Well, that escalated quickly

(Photo: Daniel Wesser)

(Photo: Daniel Wesser)

This year, King’s reversed the long trend of declining first-year enrollment.

This year’s freshman class boasts 192 students, a two per cent increase from last year’s 188. Although this two per cent increase seems meagre, it’s an important step in the right direction for the university. At a time when most other humanities programs are bleeding students, even a small amount of growth is notable.

Julie Green works in the university’s registrar’s office, which is largely responsible for the recruitment of new students.

Green speculates that the increased enrollment is due to the efforts made by her and her colleagues. King’s new website, more visits to high schools and improved marketing materials are all part of this effort.

Perhaps the most spectacular and labour-intensive marketing campaign the office undertook last year was their letter writing campaign. Green estimates that each staff spent a cumulative week writing letters to prospective students.

“It was a huge undertaking,” said Green.

Julie Green of the King's registrar's office. (Photo: Daniel Wesser)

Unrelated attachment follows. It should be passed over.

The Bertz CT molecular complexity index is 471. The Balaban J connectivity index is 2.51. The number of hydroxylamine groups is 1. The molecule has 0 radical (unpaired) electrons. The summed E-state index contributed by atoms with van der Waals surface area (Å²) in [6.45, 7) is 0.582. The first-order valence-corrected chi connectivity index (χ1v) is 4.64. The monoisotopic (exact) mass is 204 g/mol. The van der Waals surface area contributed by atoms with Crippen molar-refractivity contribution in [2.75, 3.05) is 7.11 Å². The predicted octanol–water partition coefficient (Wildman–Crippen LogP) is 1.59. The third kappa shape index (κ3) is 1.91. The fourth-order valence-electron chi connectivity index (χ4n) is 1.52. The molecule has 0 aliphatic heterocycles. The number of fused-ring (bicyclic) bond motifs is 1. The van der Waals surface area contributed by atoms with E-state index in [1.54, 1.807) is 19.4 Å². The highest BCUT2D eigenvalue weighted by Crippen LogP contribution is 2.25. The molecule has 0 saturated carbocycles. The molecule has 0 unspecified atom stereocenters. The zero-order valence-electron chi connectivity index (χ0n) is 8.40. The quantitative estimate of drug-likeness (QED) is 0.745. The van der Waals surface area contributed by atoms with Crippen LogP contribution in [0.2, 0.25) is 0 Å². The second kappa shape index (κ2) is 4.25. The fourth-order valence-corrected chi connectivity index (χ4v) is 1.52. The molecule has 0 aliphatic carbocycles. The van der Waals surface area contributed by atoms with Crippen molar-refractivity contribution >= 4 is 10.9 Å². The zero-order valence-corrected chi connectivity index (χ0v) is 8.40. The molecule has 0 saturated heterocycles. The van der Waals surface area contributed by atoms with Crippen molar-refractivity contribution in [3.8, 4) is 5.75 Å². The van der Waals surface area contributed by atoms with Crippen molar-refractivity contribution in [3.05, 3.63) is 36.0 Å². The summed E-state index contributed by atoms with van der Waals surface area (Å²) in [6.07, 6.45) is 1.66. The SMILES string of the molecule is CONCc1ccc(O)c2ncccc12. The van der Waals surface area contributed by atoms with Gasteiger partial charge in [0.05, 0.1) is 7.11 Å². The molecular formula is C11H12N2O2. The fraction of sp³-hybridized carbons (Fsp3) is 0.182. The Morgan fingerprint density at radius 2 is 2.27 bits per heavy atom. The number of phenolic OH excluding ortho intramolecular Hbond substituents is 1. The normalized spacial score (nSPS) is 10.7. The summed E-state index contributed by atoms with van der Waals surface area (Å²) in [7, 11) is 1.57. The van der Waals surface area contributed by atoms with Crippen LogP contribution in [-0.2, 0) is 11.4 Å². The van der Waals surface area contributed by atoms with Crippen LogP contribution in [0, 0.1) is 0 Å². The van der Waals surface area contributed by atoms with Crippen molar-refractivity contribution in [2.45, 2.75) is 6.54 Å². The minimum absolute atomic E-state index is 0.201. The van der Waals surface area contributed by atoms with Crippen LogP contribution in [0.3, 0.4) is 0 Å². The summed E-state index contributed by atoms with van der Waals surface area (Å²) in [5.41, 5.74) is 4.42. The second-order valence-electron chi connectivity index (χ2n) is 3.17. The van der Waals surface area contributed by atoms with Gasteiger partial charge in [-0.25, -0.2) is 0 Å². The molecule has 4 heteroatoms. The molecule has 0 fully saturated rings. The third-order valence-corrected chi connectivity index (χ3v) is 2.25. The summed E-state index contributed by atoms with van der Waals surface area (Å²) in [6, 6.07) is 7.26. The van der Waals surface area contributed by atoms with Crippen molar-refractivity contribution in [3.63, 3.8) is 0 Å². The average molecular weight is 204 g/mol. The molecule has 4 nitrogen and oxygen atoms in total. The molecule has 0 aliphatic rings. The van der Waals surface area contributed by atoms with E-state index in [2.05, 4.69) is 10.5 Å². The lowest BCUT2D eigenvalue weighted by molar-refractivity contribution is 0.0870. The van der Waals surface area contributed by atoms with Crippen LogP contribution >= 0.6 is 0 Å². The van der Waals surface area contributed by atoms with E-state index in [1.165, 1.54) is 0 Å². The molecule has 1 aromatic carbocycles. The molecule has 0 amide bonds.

Julie Green of the King’s registrar’s office. (Photo: Daniel Wesser)

On top of the letters written in the registrar’s office, 24 university staff handwrote over 400 letters to prospective students. Authors of these letters included professors and president Lahey himself.

Selina Neve, currently enrolled in the Foundation Year Programme, was the recipient of a few of these letters.

“It made me feel that they care,” she said.

Neve recalls receiving handwritten letters on at least four separate occasions. Throughout the year she received notes checking up on her, a Christmas card and a warmly written letter of admission. Other universities didn’t even bother to send their letters of admission in the mail.

Neve’s reaction to the letters is entirely consistent with the goal of the letter-writing campaign.

“We are saying that we’re a more personalized community and that getting to know people as individuals is important to us,” said Green.

Another way that the university gives prospective students an idea of what they’re in for is by hosting lectures across the country. Neil Robertson, this year’s director of FYP said that the lectures aim to give people a sample of what FYP has to offer.

“You’ve got to give someone a reason, while they’re sitting in Toronto or Vancouver, why they’re going to spend thousands of dollars and relocate to Halifax,” explained Robertson. “You’ve got to give them that experience that will make them say ‘I want that and I recognize that I might not get that anywhere else.”

Despite the apparent success of the registrar’s office’s recent efforts, they’re not celebrating yet. One hundred ninety-two students in first year is better than 188, but neither are sustainable for King’s in the long term. Rough estimates by university staff place sustainable first-year enrollment at 250 students.

“We’ve had a couple rough years in terms of enrollment,” admits Green, “we recognize that it will take us a while to get back up to that level.”